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  #1  
Old 08-26-2010
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Talking River sailing 101

Wait until the prevailing winds come back like they have this week! Yay!

It's tough round here. the Delaware river runs slighty NW and S to SE some part of it always has winds going N and S. the past few days we've been getting some stronger winds from the w-nw. I was out there all day today! ye ha!
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Old 08-26-2010
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Quote:
Originally Posted by deniseO30 View Post
Wait until the prevailing winds come back like they have this week! Yay!

It's tough round here. the Delaware river runs slighty NW and S to SE some part of it always has winds going N and S. the past few days we've been getting some stronger winds from the w-nw. I was out there all day today! ye ha!
I would wager you had a good workout.
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Old 08-26-2010
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Denise,
I was out on the Hudson on Weds. for the beer can races with a W-NW breeze of <= 10 knots (light conditions for my old boat). The hardest part about racing and River Sailing 101 I find is dealing with the reversing current that the ocean tides send up river against the non-tidal flow of the river.
If PHRF ratings are to be believed we shouldn't have been able to beat an O'Day 27' and a Cat. 30' (std. rig) but we did. The current often trumps the wind if the wind is low.
Normally I sail with my boat's co-owner who is all about "watch the telltales", "hold your course", "head up", "fall off, you're pinching", "go for speed", "pole out the jib", "lose the pole", "tighten the Cunningham", "bludgeon the pinholes" etc. He was absent for this sail/race and while I know we could have done even better had we tweaked everything to within an inch of perfection but we did not and just enjoyed sailing the race without so much commentary from the skipper: me, this time. Cap'n Blye will be back next Weds. to worry the crew to exhaustion but we will probably do better if the river's current, wind and time allow.
Sometimes it is just nice to be out on your boat and enjoy the overcast sunset and muffled moonrise behind the clouds without orders being barked at you in a rapid succession.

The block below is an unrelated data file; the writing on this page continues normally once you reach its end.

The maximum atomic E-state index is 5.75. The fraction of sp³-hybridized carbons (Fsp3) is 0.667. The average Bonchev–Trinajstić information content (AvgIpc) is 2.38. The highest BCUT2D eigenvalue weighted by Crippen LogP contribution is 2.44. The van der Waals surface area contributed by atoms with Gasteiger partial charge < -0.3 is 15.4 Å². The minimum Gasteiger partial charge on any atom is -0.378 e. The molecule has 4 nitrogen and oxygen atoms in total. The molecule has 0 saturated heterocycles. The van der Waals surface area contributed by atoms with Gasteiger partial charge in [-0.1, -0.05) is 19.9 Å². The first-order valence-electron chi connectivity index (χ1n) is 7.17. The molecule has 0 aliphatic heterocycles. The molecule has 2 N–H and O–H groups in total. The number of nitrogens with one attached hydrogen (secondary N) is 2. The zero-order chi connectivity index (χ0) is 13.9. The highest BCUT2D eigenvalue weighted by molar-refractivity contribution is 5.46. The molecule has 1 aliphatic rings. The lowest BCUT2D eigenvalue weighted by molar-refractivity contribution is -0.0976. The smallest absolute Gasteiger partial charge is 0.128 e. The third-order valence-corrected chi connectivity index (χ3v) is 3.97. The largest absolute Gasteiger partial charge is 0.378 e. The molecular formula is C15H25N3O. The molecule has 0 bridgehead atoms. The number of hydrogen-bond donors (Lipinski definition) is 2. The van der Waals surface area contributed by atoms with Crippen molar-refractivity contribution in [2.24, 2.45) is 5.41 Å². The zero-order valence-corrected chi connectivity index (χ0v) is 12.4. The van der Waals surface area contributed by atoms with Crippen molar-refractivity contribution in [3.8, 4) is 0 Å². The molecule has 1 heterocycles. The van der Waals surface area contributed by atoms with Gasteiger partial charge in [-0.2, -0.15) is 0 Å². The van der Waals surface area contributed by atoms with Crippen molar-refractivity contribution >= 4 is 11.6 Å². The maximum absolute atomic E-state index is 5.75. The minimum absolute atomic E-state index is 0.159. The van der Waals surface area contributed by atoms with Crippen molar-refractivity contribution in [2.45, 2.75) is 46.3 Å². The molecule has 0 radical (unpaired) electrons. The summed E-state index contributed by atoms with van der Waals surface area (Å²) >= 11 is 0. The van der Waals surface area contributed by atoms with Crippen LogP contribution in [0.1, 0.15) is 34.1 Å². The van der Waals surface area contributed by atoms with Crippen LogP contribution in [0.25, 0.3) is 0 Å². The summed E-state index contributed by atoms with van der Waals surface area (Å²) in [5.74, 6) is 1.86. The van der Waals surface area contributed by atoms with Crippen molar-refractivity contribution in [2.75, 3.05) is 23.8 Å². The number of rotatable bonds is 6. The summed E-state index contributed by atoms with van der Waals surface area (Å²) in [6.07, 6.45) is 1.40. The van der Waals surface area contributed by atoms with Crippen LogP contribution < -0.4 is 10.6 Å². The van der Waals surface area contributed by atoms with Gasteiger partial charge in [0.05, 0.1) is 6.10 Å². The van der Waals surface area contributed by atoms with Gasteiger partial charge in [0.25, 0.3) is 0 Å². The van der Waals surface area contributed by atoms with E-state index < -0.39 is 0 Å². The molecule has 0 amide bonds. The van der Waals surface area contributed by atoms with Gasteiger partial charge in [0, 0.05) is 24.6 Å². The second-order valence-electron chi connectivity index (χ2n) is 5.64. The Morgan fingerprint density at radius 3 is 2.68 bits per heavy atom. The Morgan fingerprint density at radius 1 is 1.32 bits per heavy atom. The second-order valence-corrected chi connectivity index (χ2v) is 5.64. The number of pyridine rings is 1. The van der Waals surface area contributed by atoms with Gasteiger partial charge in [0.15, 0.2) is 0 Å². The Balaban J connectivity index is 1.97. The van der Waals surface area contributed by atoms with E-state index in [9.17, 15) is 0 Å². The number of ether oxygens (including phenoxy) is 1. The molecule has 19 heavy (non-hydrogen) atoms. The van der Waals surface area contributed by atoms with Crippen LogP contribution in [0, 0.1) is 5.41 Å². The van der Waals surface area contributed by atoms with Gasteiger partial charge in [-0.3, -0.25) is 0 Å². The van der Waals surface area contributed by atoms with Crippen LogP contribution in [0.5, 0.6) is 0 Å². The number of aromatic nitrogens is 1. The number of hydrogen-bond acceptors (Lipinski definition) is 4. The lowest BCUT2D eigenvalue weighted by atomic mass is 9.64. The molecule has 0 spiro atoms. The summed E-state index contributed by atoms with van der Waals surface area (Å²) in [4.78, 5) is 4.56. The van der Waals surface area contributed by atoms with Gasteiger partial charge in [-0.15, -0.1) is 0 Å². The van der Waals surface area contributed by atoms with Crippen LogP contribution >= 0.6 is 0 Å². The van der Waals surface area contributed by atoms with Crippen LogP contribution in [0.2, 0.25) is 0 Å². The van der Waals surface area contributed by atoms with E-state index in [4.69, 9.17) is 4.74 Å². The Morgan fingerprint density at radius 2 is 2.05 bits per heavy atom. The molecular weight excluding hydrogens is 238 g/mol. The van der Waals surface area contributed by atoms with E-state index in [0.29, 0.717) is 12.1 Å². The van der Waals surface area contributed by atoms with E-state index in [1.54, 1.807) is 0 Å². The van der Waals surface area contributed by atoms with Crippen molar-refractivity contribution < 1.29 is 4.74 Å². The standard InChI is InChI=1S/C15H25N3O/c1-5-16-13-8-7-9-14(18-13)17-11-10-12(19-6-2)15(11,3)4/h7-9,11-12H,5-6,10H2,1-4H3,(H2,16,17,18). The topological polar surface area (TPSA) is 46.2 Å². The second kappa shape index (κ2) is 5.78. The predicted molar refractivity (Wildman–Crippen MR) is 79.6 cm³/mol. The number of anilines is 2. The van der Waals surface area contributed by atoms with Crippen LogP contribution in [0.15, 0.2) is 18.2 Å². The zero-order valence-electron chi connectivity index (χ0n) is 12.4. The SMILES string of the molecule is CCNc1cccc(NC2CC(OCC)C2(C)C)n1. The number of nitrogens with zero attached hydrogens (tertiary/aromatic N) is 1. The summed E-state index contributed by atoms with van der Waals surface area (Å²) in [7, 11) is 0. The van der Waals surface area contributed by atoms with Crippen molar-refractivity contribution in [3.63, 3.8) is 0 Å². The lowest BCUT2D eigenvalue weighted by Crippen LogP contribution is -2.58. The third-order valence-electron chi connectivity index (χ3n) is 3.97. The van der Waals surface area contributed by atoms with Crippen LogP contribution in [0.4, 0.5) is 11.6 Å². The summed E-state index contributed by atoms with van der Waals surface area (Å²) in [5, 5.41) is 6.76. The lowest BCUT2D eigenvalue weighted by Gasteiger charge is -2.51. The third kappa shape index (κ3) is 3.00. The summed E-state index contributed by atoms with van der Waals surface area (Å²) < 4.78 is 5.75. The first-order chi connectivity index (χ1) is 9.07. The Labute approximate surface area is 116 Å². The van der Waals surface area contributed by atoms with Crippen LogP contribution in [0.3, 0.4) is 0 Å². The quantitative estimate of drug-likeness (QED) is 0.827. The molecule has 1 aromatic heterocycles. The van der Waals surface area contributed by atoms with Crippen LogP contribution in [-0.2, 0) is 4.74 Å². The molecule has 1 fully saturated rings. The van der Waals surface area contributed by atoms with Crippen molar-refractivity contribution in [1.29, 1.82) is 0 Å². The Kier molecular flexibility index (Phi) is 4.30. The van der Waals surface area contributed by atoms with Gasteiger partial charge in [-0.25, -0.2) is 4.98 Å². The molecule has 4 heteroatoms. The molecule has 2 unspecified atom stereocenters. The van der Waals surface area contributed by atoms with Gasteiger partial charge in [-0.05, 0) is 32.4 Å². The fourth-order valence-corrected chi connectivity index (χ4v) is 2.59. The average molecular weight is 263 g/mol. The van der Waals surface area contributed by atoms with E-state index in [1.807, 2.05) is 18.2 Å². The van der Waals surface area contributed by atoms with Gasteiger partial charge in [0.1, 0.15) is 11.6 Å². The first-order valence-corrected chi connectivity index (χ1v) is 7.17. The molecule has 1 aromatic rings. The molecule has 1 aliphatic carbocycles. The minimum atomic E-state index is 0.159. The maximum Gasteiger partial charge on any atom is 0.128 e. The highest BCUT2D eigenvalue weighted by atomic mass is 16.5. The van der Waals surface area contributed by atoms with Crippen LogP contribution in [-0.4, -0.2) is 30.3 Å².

River Sailing 100. Course outline:
- learn to swim; in cold water as well. Life jackets do help.
- bring an anchor with a line/rode attached to the boat, not you.
- look at the charts, not a map for depths in the river
- learn to sail and learn to enjoy it/heeling is normal for sailboats
- learn the rules of right-of-way. There is only one rule: avoid commercial traffic and any boat larger then yours with big engines. With other sailboats you can shout stuff at them like 'Starboard' or 'WTF?' if you did not see them sneaking up behind the sails (I think that this lesson is going to have to get bumped back up to River Sailing 101 as it gets a bit complicated as does 'VHF radio etiquette. What channels to monitor.", "GPS 100- what is it?", "So it's raining hard upstream from me for 3 days, what does that mean to me/What the heck is a 'freshet'?, "What does that dark line of clouds with a greenish hue signify/I hear thunder, so now what?".)

The more I think about it this is going to be a difficult course to structure from 100 - 12X or so. When is 'Independent Study' applicable to each student? It has taken me a lifetime on different kinds of boats to learn what I think I know and I still learn something nearly every time out.
'Situational Awareness 100' should be the basis of the whole program in my humble opinion.
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Last edited by CalebD; 08-26-2010 at 11:21 PM.
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Old 08-27-2010
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One of the guys in my YC sailed his ketch all the way to Philly last week. From Bristol to there with the tide and motor usually takes about 6 hrs. I've never been able to sail that far and long on the river. Yesterday I did an easy 20 miles up and back was lots of fun for a change and I wasn't near passing out from the heat either!
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